Republican members of the Texas state legislature are attempting to pass a modified version of a voting restriction bill that was essentially blocked by Democrats during the legislature's regular session, CNN's Dianne Gallagher reports.

The original bill would have revived a slew of new voting restrictions. House Democrats walked off the state House floor, leaving majority Republicans without the quorum they needed to approve the bill, SB 7, before a midnight regular legislative session deadline — a move that triggered the election reform bill's expiration.

Now, Republicans are "starting all over again," but there are still similarities, Gallagher told CNN's Victor Blackwell and Alisyn Camerota

"At this point, today, there were two different bills that were introduced. One in the House, one in the Senate, and they've got to start from scratch going through committee meetings, voting them out of each chamber into the other and going through the whole process again. The content is pretty similar to that bill, SB7, that the Democrats killed by walking off the floor and denying quorum back at the end of the regular session," Gallagher said.

The latest measures still contain many of the original restrictions, but now exclude some of the more controversial efforts like:

  • Banning Sunday morning voting
  • Lowering the threshold for overturning an election

"Democrats see that as a small victory from their walkout, but say that altogether they feel like this is political theater at its finest," Gallagher said.

"Democrats are fired up. Everyone that I've spoken to have said they are willing to do anything. It is all on the table. Republicans, Victor, Allison, they're kind of embarrassed what happened last time around and say this is uniformity and security and this will get done this summer," she added.

2:06 p.m. ET, July 8, 2021

Texas House member on GOP push for election restrictions: "This is voter suppression reimagined"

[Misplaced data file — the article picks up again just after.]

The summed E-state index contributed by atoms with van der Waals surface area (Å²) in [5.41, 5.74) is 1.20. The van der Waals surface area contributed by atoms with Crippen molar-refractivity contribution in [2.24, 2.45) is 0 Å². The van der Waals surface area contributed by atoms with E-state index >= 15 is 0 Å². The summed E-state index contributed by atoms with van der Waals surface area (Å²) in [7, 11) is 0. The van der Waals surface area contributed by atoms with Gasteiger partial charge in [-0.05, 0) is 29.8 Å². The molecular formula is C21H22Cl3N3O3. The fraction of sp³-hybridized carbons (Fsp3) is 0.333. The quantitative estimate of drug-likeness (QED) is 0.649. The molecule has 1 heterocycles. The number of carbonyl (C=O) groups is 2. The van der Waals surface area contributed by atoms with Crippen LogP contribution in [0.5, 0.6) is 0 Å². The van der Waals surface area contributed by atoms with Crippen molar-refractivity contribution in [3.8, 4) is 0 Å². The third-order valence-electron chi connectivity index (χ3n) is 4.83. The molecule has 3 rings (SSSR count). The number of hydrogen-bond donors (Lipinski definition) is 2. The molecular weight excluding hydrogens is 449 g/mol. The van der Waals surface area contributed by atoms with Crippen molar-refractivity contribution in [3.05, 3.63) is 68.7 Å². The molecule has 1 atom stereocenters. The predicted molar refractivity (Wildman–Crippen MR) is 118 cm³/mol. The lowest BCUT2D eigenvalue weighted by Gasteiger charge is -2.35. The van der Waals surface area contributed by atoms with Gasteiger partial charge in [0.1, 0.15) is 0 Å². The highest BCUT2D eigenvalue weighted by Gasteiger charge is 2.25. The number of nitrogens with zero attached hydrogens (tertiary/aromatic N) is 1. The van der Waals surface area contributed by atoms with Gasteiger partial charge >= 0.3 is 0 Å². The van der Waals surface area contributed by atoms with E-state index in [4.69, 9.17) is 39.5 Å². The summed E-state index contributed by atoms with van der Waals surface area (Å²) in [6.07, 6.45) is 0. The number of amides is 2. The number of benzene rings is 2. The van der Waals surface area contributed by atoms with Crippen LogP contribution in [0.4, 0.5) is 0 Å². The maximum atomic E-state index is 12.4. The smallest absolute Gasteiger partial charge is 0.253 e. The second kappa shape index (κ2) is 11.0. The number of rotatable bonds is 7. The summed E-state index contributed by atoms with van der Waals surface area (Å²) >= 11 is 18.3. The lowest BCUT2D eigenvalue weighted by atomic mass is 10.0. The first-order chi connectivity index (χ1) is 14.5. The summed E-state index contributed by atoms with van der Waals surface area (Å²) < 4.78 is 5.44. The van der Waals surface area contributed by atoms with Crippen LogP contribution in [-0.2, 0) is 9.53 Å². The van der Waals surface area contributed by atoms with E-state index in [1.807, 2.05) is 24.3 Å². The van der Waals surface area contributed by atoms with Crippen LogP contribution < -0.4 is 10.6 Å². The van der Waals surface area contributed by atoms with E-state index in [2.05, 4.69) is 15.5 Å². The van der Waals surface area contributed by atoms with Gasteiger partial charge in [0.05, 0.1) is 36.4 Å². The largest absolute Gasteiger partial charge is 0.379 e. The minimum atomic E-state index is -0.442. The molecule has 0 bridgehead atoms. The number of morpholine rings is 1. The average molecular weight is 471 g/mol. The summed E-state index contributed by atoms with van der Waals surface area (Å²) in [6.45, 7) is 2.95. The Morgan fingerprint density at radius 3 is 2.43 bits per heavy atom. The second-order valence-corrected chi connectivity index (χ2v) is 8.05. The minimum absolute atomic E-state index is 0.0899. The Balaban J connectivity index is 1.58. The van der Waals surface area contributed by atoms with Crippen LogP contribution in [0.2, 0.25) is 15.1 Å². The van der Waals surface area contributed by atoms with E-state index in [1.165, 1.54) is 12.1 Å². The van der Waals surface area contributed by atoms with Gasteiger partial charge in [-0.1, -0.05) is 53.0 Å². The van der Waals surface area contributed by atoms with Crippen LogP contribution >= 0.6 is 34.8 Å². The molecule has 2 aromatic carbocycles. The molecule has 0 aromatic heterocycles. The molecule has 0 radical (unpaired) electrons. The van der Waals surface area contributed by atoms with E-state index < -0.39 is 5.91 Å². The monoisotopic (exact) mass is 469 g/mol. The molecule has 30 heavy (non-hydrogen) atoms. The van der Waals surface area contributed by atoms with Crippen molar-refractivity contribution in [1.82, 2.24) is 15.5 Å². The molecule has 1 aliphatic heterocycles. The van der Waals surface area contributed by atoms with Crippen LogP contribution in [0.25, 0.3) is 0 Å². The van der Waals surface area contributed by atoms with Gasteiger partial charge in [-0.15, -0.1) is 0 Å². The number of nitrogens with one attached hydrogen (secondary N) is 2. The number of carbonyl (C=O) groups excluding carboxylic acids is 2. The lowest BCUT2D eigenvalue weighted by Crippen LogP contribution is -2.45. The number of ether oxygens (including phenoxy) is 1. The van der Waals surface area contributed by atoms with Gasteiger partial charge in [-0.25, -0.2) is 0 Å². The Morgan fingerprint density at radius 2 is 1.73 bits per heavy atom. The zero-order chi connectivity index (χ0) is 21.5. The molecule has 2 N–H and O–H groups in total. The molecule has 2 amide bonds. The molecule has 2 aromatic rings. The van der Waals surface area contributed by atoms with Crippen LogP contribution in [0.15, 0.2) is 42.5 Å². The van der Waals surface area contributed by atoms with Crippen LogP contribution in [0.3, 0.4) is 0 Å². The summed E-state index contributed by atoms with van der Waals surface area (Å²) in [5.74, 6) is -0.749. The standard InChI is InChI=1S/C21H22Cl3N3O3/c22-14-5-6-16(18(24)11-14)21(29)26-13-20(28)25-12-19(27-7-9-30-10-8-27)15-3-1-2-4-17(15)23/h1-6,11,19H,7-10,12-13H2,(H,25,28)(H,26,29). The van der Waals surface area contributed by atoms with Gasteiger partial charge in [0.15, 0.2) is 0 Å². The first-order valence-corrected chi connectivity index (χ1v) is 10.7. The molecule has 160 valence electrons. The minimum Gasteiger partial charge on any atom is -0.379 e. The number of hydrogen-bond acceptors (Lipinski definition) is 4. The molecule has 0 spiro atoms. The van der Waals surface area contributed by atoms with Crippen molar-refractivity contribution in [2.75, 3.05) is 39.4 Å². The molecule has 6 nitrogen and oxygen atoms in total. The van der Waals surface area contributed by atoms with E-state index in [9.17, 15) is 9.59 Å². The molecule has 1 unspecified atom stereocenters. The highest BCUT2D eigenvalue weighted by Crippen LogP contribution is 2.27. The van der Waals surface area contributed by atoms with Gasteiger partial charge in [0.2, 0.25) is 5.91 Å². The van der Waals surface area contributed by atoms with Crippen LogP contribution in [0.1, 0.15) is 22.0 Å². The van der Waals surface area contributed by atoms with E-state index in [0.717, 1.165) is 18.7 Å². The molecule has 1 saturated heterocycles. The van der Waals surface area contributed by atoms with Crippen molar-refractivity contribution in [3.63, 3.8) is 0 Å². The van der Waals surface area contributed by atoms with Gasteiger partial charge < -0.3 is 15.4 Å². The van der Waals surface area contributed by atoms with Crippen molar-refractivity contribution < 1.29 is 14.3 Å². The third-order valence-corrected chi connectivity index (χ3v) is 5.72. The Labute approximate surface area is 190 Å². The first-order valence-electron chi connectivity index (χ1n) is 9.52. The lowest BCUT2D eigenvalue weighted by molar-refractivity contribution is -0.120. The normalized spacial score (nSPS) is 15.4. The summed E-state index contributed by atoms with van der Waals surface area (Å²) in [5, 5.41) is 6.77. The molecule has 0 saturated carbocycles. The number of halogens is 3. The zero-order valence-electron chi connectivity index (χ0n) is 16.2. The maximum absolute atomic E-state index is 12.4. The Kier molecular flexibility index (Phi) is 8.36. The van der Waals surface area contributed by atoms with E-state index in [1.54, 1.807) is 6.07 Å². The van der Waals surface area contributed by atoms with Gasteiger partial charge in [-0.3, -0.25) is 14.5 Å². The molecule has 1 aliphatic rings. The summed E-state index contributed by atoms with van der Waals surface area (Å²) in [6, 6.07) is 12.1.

From CNN's Adrienne Vogt

The Texas State Capitol is seen on the first day of the 87th Legislative Special Session on July 8, 2021 in Austin, Texas.
The Texas State Capitol is seen on the first day of the 87th Legislative Special Session on July 8, 2021 in Austin, Texas. Tamir Kalifa/Getty Images

Democratic Texas state Rep. Ron Reynolds slammed Texas Republicans' push to restrict voting rights during a 30-day special legislative session as "Jim Crow 2.0."

"Here we are in 2021 re-litigating the precious fundamental right to vote. We call this Jim Crow 2.0. This is voter suppression reimagined, and we cannot stand for it," Reynolds said to CNN's Ana Cabrera.

Reynolds was one of the Texas House Democrats to walk off the floor in May to block the Republican majority from having the quorum necessary to pass a measure that would've made casting mail-in ballots harder, banned drive-thru voting centers and made it easier for courts to overturn election results.

Republicans dropped some of the more controversial elements of the bill — including weekend early voting limits — but Reynolds says it doesn't necessarily signal to him that the GOP is willing to negotiate.

"The only reason why they dropped it [was] because we killed that bill. If we had not done that, that bill would've been law right now, banning souls to the polls and making it easier for them to throw out legitimate elections," said Reynolds, who is vice chairman of the Texas Legislative Black Caucus.

"This is a solution in search of a problem. Our elections were secure. The problem that we have is a voter participation problem, not a problem with massive voter fraud," he said.

Reynolds also called for modernization of US voting systems and for Congress to pass the John Lewis Voting Rights Act.